The tibial diaphyseal fractures are usually caused by high-energy trauma4, 10, 21, and the relatively superficial location makes the tibia more susceptible to open fractures associated with significant soft tissue damage and bone loss, resulting in nonunion and deep infection15. Optimal management remains a controversial problem. Previous studies have emphasized the stable fixation and minimal soft tissue disruption for these complex fractures, thereby maintaining the biomechanical microenvironment which is beneficial to bone healing8, 22–24. Preventing infection, obtaining union, and returning the normal daily life is the ultimate goal.
Although intramedullary nail is the gold standard in the management of tibial diaphyseal fractures, external fixation has a clear role in most cases due to the advantage of stabilization with limiting soft tissue dissection, especially for high-energy injuries with poor surrounding soft tissues3, 4, 6, 8, 10, 14, 17, 21. Intramedullary nails work best in managing diaphyseal transverse fractures, but there are challenges in unstable oblique, spiral, and comminuted fractures25. Fortunately, kinds of external fixators provide a stable frame for the varying patterns of tibial fractures. Liu et al.4 conducted hexapod external fixation treatment in 34 high-energy tibial shaft fractures, and the results manifested that the HEF is an alternative and effective method, including various technical advantages. Mangukiya et al.17 achieved satisfactory clinical outcomes in the treatment of 40 patients with compound tibia diaphyseal fracture using an AO monolateral external fixator or Limb reconstruction system. Dickson, D R et al.15 reported on the surgical and functional outcomes of 22 patients with Grade 3 open tibial fractures treated with a circular frame. All cases united, and there were no re-fractures or amputations.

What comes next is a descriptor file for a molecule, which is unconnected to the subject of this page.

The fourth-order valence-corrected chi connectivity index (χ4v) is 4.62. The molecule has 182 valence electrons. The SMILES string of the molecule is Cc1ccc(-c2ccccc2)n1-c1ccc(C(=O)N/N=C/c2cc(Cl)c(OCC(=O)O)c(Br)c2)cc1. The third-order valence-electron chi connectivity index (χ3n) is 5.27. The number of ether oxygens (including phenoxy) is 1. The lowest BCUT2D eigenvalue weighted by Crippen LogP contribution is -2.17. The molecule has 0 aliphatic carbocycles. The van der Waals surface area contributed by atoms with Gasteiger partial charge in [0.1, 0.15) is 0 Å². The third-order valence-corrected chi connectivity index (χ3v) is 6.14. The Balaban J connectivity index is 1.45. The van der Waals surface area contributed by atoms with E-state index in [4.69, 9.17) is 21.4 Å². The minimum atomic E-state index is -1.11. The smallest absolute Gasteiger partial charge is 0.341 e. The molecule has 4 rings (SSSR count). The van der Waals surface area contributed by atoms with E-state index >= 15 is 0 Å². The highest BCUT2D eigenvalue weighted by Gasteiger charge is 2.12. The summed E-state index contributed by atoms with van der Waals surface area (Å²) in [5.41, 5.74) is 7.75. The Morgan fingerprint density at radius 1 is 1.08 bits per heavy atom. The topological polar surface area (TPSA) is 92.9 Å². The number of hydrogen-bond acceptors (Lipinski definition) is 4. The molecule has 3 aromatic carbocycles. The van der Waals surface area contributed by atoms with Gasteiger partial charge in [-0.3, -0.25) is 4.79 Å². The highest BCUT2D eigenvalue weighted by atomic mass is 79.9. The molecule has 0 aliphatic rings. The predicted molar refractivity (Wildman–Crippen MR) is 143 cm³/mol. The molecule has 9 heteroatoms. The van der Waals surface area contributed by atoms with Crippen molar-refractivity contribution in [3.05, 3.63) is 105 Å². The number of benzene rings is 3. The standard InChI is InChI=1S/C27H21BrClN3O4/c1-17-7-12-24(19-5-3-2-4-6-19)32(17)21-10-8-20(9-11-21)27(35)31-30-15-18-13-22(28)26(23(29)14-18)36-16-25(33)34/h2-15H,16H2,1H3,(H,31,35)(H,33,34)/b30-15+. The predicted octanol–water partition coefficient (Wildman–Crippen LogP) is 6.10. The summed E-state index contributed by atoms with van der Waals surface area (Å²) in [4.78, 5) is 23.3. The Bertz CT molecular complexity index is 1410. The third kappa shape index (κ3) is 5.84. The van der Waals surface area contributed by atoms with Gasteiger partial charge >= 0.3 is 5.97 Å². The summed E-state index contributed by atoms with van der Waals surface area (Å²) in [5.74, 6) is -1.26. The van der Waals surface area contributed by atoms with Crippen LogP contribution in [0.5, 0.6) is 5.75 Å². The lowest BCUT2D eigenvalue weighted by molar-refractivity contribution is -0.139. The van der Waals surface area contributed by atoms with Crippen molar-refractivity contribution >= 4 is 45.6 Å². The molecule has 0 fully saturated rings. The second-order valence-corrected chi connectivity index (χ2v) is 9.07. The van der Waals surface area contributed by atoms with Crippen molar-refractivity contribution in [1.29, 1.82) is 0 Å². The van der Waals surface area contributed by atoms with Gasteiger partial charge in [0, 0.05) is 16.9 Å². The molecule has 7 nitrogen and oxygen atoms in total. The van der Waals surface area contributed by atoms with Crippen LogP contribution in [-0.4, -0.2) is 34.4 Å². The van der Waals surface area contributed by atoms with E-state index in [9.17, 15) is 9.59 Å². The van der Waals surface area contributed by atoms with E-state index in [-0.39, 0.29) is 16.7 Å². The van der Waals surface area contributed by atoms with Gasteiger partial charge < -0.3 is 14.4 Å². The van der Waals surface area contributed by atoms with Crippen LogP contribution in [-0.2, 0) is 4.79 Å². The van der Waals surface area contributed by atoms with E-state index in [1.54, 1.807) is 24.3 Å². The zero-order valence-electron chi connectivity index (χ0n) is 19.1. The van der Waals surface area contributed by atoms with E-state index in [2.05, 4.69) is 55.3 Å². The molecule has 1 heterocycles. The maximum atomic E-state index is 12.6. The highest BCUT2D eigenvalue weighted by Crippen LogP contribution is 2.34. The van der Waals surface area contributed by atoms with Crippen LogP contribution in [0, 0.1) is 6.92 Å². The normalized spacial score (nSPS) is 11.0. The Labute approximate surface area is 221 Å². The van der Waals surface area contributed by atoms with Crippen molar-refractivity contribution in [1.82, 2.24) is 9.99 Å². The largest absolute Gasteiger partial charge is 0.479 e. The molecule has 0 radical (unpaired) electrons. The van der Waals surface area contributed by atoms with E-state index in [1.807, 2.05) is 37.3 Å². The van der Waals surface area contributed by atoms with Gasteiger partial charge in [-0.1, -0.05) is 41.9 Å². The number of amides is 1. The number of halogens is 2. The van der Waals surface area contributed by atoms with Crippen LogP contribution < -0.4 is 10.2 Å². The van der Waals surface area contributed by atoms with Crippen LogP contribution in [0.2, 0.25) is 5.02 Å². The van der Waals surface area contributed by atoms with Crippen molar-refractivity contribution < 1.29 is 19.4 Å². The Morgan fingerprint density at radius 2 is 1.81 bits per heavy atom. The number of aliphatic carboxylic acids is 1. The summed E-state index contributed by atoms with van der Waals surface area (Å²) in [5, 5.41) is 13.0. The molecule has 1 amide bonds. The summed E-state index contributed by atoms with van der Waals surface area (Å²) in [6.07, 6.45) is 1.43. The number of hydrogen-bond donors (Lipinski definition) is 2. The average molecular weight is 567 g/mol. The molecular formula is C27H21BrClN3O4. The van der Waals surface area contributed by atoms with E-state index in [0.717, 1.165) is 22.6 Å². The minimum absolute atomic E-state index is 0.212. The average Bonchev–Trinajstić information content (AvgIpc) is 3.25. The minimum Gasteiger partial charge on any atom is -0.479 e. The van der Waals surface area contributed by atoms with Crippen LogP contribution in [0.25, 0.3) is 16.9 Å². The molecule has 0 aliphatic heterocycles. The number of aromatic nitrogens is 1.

Both circular and monolateral external fixation have been well described in treating tibial shaft fractures with success4, 14, 15, 17, 26, 27. For trauma-control and definitive management, the monolateral external fixators are more likely to be accepted by patients due to wearing-convenient, as well as the treating surgeons because of more accessible application with fewer parts and modifications. Still, they are limited in deformity correction due to the inherent characteristic of uniplanar fixation. The circular external fixators tend to be discommodious to patients, but are more versatile in treatment procedures. Although the superior circular fixator patterns remain uncertain, the HEF, which allows immediate trauma-control and accurate fracture reduction without frame alteration, has become an attractive option as more general orthopedic surgeons are familiar with this device in recent years.
The current study reported a group of 53 high-energy tibial diaphyseal fractures treated by HEF or MEF. Several complications in external fixation treatment, such as pin tract infection, loss of reduction, delayed union, nonunion, and joint stiffness, have been well reported4, 10, 28. In reviewing our data, pin tract infection was the most common complication, as expected. The total pin tract infection rate was 35.8%, matching the previous literature of Francesco et al.29 (35%) and Antoci et al. (33%).30. The differences between the HEF group (41.9%) and the MEF group (27.3%) may be explained due to the more wires and half pins in the HEF group.